Manjit Singh has worked in the UAE for 17 years, surviving the difficult conditions of life to provide life for his poor family at home in India. After coronavirus began to spread this year, his employer suspended the operation, leaving him in trouble. Commercial flights in the UAE were canceled, India was locked on March 24, and Singh stopped receiving income.
“For the past two months, we have been sitting in rooms and our company is giving us salaries, but now they say they cannot give us salaries and we have to buy tickets to go home, but where should we buy tickets?” 44 years old told CNN.
Singh is one of hundreds of thousands of migrant workers across Gulf Arab countries who compete with livelihoods, camps are crowded and there is no easy path for repatriation, said Amnesty International, Migrant-Rights.org and Business & Human Rights Resource Center.
In a forced labor camp on the outskirts of Dubai, hundreds of newly unemployed workers spend their days walking in the yard with their friends planning their plans to go home.
“I have not received a salary for the previous month … they gave 150 Rupees (about $ 2) for food and told us to manage it,” said a construction worker who CNN agreed not to identify because he was afraid of punishment by his previous employer.
“We don’t have money to eat. Sometimes companies give money. Sometimes they give a partial amount. Sometimes there is no money at all,” said an Indian worker who declined to be named.
With the little money they still have, the men buy vegetables in a temporary market near their residential building. “The company gives us one meal during Ramadan. But how can people manage it with one meal?” said a construction worker, referring to the Muslim fasting month.
Gulf States say they are working to control the spread of the virus in these camps and neighborhoods while looking at the millions of workers who are now unemployed and without permanent jobs.
On May 3 in Kuwait, Egyptian migrant workers protested at a state shelter, demanding repatriation, Kuwait’s interior ministry said.
The Egyptian government has since said it will start scheduling repatriation flights earlier this week.
The Indian government began repatriation efforts this week for thousands of “depressed” Indians trapped overseas. Around 200,000 Indian citizens in the UAE have registered for repatriation, according to the Indian embassy, and so far more than 700 have been returned. More than 5,000 people are set to be repatriated from the Gulf this week.
The embassy tweeted that Indians would bear their repatriation bills, posing another obstacle to stranded migrant workers.
Several embassies representing the majority of South and East Asian workers in the UAE have repatriated a handful of displaced citizens. The Philippines last month flew 494 citizens back to Manila.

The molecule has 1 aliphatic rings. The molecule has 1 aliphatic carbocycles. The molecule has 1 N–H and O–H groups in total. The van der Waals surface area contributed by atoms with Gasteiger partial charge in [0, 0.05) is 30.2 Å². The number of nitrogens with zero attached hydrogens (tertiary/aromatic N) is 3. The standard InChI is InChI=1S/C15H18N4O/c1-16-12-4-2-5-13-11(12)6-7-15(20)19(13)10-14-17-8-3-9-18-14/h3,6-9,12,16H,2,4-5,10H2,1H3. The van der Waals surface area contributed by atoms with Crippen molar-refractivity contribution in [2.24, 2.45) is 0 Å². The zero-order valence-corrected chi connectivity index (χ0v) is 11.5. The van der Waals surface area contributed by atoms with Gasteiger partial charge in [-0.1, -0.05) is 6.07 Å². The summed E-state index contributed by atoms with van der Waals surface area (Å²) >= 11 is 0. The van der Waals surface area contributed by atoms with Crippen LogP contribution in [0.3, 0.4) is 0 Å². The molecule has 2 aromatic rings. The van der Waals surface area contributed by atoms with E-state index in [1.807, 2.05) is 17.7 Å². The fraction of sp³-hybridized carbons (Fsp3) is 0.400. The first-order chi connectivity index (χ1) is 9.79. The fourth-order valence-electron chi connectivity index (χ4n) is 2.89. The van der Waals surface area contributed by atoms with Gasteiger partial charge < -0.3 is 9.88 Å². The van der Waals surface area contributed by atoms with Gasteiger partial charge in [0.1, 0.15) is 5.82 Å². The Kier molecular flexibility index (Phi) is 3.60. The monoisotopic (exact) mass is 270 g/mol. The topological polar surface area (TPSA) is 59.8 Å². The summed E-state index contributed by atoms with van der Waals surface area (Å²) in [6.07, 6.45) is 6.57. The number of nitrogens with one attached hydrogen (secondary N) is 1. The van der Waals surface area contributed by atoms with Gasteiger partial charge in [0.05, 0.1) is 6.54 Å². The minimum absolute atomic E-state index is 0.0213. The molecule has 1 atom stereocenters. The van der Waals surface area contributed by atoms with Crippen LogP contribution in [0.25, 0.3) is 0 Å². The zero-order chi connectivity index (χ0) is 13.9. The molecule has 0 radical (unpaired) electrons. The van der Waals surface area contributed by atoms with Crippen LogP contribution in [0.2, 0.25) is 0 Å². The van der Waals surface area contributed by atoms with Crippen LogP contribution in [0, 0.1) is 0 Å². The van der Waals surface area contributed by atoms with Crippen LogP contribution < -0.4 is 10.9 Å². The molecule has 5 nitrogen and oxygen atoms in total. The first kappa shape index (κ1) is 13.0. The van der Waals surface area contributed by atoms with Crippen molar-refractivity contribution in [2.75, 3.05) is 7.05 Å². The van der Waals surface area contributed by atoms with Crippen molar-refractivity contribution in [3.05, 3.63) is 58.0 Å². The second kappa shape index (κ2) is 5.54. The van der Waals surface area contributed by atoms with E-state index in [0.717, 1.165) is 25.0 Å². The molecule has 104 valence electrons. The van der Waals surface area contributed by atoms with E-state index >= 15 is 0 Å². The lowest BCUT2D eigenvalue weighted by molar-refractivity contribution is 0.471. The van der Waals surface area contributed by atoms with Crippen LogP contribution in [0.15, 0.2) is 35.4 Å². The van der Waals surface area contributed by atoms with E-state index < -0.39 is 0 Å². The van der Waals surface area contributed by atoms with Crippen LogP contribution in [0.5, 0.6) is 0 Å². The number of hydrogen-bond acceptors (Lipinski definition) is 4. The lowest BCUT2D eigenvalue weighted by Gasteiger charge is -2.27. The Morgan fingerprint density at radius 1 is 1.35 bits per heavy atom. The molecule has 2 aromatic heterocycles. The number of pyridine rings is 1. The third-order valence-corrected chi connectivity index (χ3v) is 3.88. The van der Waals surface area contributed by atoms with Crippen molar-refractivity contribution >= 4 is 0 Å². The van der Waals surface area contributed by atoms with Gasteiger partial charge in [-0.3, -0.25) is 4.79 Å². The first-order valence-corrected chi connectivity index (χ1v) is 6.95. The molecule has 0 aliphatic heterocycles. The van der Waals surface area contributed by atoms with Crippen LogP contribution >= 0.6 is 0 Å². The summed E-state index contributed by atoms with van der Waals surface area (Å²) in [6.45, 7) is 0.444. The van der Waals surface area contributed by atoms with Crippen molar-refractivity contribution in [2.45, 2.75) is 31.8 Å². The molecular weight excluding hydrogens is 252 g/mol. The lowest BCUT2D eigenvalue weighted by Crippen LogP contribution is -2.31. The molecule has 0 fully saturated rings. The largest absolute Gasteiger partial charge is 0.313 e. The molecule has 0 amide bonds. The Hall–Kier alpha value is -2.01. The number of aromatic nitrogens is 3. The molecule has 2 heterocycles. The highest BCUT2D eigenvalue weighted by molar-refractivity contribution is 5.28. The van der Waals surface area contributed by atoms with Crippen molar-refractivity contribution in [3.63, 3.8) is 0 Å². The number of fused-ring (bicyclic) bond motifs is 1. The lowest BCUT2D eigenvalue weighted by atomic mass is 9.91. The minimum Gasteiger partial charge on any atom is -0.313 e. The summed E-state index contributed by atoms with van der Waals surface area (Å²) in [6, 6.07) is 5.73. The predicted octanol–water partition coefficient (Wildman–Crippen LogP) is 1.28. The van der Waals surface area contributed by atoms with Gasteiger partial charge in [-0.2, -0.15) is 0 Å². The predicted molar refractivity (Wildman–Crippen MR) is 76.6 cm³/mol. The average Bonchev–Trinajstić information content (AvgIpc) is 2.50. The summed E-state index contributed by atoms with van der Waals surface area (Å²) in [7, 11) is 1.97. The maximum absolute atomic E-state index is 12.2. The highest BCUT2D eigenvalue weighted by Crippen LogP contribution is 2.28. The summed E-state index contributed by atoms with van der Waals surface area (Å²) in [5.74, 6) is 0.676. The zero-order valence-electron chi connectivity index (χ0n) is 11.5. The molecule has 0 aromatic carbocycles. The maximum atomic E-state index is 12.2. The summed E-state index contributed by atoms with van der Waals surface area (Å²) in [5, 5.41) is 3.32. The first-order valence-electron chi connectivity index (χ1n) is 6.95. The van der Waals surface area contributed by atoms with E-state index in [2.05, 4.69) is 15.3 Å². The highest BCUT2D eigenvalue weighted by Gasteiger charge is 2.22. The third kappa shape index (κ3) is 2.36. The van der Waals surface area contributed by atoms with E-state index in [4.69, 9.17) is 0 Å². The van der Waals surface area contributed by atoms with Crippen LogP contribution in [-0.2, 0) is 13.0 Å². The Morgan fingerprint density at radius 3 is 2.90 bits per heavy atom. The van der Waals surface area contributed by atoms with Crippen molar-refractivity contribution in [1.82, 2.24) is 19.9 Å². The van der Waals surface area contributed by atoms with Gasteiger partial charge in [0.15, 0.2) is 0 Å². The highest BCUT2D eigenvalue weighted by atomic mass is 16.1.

Pakistan has evacuated 3,928 Pakistanis out of 60,000 who applied to return, according to the Pakistani consulate in Dubai.
For decades, oil-rich Arab countries in the Gulf have relied heavily on millions of migrant workers to develop their vast economies. Workers flock to these countries in search of relatively higher salaries and employment opportunities.
The camp is a coronavirus hotspot
As of Friday afternoon, the UAE had 16,793 confirmed cases of the virus and 174 deaths from the pandemic. Nearest Saudi Arabia has more than 35,000 cases and 229 deaths. Kuwait has reported more than 7,000 cases and 47 deaths while Qatar has 20,201 cases and 12 deaths.
But the Gulf government says it is trying to curb the spread of the virus at work and is pressuring the government to repatriate its citizens.
“There are steps in testing these labor camps, screening them and isolating those who are positive so that there are many efforts in the government and non-government teams to ensure the welfare of workers and labor camps and high density areas in general,” said Amer Sharif, head of Dubai Covid-19 command center.
With the pressure associated with the corona virus increasing on private businesses in the Gulf, the government has responded with an economic stimulus package and laws to reduce unemployment. But these steps, according to human rights groups, will not help much to reduce workers’ difficulties, Amnesty said.
For now, Singh only asks for the basics: his house and his salary. “If not, at least give us food. We will also be happy with it,” he said.
CNN Sarah El Sirgany, Zeena Saifi, Sanjiv Talreja and Manveena Suri contributed to this report.
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